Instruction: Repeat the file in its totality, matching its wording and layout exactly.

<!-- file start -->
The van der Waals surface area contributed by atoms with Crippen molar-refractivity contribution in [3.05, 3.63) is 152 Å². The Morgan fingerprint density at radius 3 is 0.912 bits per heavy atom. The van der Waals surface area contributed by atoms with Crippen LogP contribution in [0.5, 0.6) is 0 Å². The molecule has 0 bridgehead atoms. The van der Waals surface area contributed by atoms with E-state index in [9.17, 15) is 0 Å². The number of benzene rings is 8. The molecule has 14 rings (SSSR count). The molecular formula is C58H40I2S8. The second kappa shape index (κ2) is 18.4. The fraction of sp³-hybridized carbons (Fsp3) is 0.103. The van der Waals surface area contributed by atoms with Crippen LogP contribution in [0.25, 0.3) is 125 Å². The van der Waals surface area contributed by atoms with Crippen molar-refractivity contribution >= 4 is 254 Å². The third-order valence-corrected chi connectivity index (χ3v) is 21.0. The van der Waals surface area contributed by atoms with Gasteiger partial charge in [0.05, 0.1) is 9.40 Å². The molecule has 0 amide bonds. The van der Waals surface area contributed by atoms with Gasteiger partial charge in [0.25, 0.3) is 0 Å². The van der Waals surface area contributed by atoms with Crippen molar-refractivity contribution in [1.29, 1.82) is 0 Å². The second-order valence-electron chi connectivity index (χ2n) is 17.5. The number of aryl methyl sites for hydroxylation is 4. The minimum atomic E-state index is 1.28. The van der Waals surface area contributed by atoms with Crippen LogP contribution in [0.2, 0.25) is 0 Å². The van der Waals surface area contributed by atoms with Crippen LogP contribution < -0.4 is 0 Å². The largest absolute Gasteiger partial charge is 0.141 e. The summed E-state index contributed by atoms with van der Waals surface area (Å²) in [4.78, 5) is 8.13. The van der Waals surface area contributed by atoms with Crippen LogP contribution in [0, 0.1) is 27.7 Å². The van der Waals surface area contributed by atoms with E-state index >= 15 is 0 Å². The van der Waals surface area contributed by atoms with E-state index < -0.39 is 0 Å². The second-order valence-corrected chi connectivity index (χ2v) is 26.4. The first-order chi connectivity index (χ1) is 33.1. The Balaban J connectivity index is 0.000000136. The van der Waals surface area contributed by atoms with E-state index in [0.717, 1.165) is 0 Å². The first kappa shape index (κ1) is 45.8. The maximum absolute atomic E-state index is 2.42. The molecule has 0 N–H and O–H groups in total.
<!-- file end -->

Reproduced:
The van der Waals surface area contributed by atoms with Crippen molar-refractivity contribution in [3.05, 3.63) is 152 Å². The Morgan fingerprint density at radius 3 is 0.912 bits per heavy atom. The van der Waals surface area contributed by atoms with Crippen LogP contribution in [0.5, 0.6) is 0 Å². The molecule has 0 bridgehead atoms. The van der Waals surface area contributed by atoms with E-state index in [9.17, 15) is 0 Å². The number of benzene rings is 8. The molecule has 14 rings (SSSR count). The molecular formula is C58H40I2S8. The second kappa shape index (κ2) is 18.4. The fraction of sp³-hybridized carbons (Fsp3) is 0.103. The van der Waals surface area contributed by atoms with Crippen LogP contribution in [0.25, 0.3) is 125 Å². The van der Waals surface area contributed by atoms with Crippen molar-refractivity contribution >= 4 is 254 Å². The third-order valence-corrected chi connectivity index (χ3v) is 21.0. The van der Waals surface area contributed by atoms with Gasteiger partial charge in [0.05, 0.1) is 9.40 Å². The molecule has 0 amide bonds. The van der Waals surface area contributed by atoms with Gasteiger partial charge in [0.25, 0.3) is 0 Å². The van der Waals surface area contributed by atoms with Crippen molar-refractivity contribution in [1.29, 1.82) is 0 Å². The second-order valence-electron chi connectivity index (χ2n) is 17.5. The number of aryl methyl sites for hydroxylation is 4. The minimum atomic E-state index is 1.28. The van der Waals surface area contributed by atoms with Crippen LogP contribution in [0.2, 0.25) is 0 Å². The van der Waals surface area contributed by atoms with Crippen LogP contribution < -0.4 is 0 Å². The largest absolute Gasteiger partial charge is 0.141 e. The summed E-state index contributed by atoms with van der Waals surface area (Å²) in [4.78, 5) is 8.13. The van der Waals surface area contributed by atoms with Crippen LogP contribution in [0, 0.1) is 27.7 Å². The van der Waals surface area contributed by atoms with E-state index >= 15 is 0 Å². The van der Waals surface area contributed by atoms with E-state index < -0.39 is 0 Å². The second-order valence-corrected chi connectivity index (χ2v) is 26.4. The first-order chi connectivity index (χ1) is 33.1. The Balaban J connectivity index is 0.000000136. The van der Waals surface area contributed by atoms with E-state index in [0.717, 1.165) is 0 Å². The first kappa shape index (κ1) is 45.8. The maximum absolute atomic E-state index is 2.42. The molecule has 0 N–H and O–H groups in total.